Immigration the year 1000. Spaniards were the

      Immigration is closer than you think, in California alone there is a total of 4,282,000 Immigrant families. Of that 4,282,000 70% of them are Mexican. The driving question of this research was”What Role Does Immigration Play in the American Story?” In this essay I’ll tell you about the four main waves of immigration and their effects on our lives today. By the end of this essay I hope you begin to understand that immigration is the American story. Once we are able to understand that only then will our minds begin to open up to the idea of immigration and the immigrant people.       Before the first major wave of immigrants people were only trickling in little by little. The first people who traveled to America were the Vikings who came in the year 1000. Spaniards were the first people to bring European customs to what is now known as America.

At first the natives saw these newcomers as those of a higher power but that soon changed. Spaniards took notice to the jewels and well crafted tools of the Natives and started claiming riches for themselves. They started colonies and started spreading Christian faith. Once word spread to Europe even more people started coming. Most Europeans came to America in search of freedom whether that be religiously, politically or economically.

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As these new Europeans settled most became farmers which made it harder for disease to spread because of all the land between each property. This kept the death rates in the new land low and as more people kept coming soon the Native people were outnumbered by immigrants. As people start to come in bigger numbers the first wave begins.        The first wave begins in 1790 and lasts until the 1820s. During the first wave of immigration the majority of people who came were either European or African. People from Europe came in search of economic opportunities because during the period of aristocratic control of wealth and power they didn’t give much opportunity to the majority of people who wanted to advance economically. Some people came to America because people had way more say so in the political system whereas Europeans of this period were still ruled by Kings and aristocrats. The largest group of immigrants were Indentured servants, poor people, debtors, and petty criminals who couldn’t afford passage so instead they entered into a contract to work for a master for 4-7 years by the end of which they would be given passage.

Once these indentured servants finished their time people started replacing them with African immigrants. Nearly 800,000 African Slaves were brought over to the US in 1808. Once slave numbers hit an all time high in 1808 the congress was given power to ban slave trade and they did. By the end of the first wave in 1820 it was estimated that population of immigrants in America was around 1 million.  This wave comes to a close as the numbers of immigrants are high but the next wave would end up bringing even more immigrants over.

        The second wave began in 1820 and lasted until 1880. A total of 15.3 million immigrants came during this time period. Immigrants came from Ireland, Europe, China, Asia and Germany. Scandinavians also came from Sweden, Norway, and Denmark and settled in the upper Midwest after the Civil War to work small farms. The Irish immigrated in 1840s-1850s in hope of escaping the famine that Ireland was experiencing.

The Asian and Europeans came to US because of issues pushed then from home so they came in search of gold during the California gold rush. the invention of clipper ships and railroads made it easier for people to come to the US so many people saw this as a good opportunity to escape from their homelands and chase the American dream. Word was spreading that America was a safe place and a land of further opportunities for immigrants so that drew them here.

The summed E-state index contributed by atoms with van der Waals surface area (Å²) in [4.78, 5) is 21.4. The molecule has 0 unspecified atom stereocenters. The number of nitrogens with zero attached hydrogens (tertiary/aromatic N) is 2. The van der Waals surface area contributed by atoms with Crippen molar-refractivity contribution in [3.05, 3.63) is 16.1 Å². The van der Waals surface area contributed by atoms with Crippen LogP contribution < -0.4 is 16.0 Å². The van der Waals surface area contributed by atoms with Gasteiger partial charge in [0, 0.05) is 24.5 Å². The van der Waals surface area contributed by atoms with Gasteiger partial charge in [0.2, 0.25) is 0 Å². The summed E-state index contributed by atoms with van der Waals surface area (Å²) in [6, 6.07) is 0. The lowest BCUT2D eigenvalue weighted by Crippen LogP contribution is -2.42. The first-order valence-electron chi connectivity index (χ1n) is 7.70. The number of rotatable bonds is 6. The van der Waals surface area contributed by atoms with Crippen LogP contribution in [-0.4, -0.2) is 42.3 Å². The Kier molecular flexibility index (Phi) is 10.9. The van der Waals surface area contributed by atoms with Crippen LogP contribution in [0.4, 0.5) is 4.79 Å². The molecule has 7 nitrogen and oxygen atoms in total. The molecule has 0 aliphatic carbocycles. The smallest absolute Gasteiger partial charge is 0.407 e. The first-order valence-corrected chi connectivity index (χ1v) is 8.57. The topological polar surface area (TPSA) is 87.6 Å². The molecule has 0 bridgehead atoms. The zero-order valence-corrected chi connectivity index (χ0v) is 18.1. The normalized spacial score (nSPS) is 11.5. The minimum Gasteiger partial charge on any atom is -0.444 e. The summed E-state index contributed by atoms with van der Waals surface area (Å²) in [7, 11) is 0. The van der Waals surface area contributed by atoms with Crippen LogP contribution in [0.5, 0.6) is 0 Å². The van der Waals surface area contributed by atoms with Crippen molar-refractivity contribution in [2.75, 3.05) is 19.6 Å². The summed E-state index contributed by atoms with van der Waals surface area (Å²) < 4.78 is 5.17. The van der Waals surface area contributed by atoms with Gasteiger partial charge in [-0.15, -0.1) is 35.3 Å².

Once they arrived they were met with a different feeling than expected. The immigrants were resented by “Americans” for many different reasons. There was religious resentment because many Americans were against the catholic beliefs of the new immigrants and saw the pope as an Antichrist. They even saw the Catholics as religious terrorists.

They saw the immigrants as a threat, they were stealing American jobs because their labor was cheaper. Most Americans during this time were farmers and saw the growth of the cities at fault of the new immigrants. They saw the cities and immigrants as a threat to American social order. “Americans” saw their culture as the best so when this new wave of immigrants came along with their customs the saw it as threatening to the American way of life.

People really didn’t like these new immigrants I mean there was even a political party against them. The party was called the “Know Nothings”. They were called the know nothings because they were sworn to secrecy and would answer questions with a simple “I know nothing “. This political group succeeded in electing six governors and several congressmen. The popularity of the know nothings plummeted due to the civil war. The civil war created a low point in immigration during this wave. Once war was over restrictions were tightened on immigration and came the Yellow Peril.

The Yellow Peril refers to the way Asian-Americans were perceived. They were seen as threats. Laws were passed both locally and statewide to discriminate against Asian-Americans.

In 1882, Congress passed the Chinese Exclusion Act which kept them from entering America. This tone of the second wave set the even worse restrictions that the third wave immigrants were to face.       After the second wave came the third which proved to be the highest point of immigration and lasted from 1880-1930.

During this wave Mexican immigrants who were victimized by the revolution came to America in search of freedom. Jews came to America fleeing the pogroms found in Eastern Europe and Russia. Armenians trying to escape massacres in Turkey found refuge in America. In the 1900s over 80% of immigrants came from  Southern and Eastern Europe which included Italy, Russia, Austro-Hungary. People were push from their homelands for many different reasons including religious persecution, lack of food, lack of and mechanization farmland as well as high population growth in their homelands. People chose to come to America because the large amounts of available land alongside overall freedom both economically and religiously.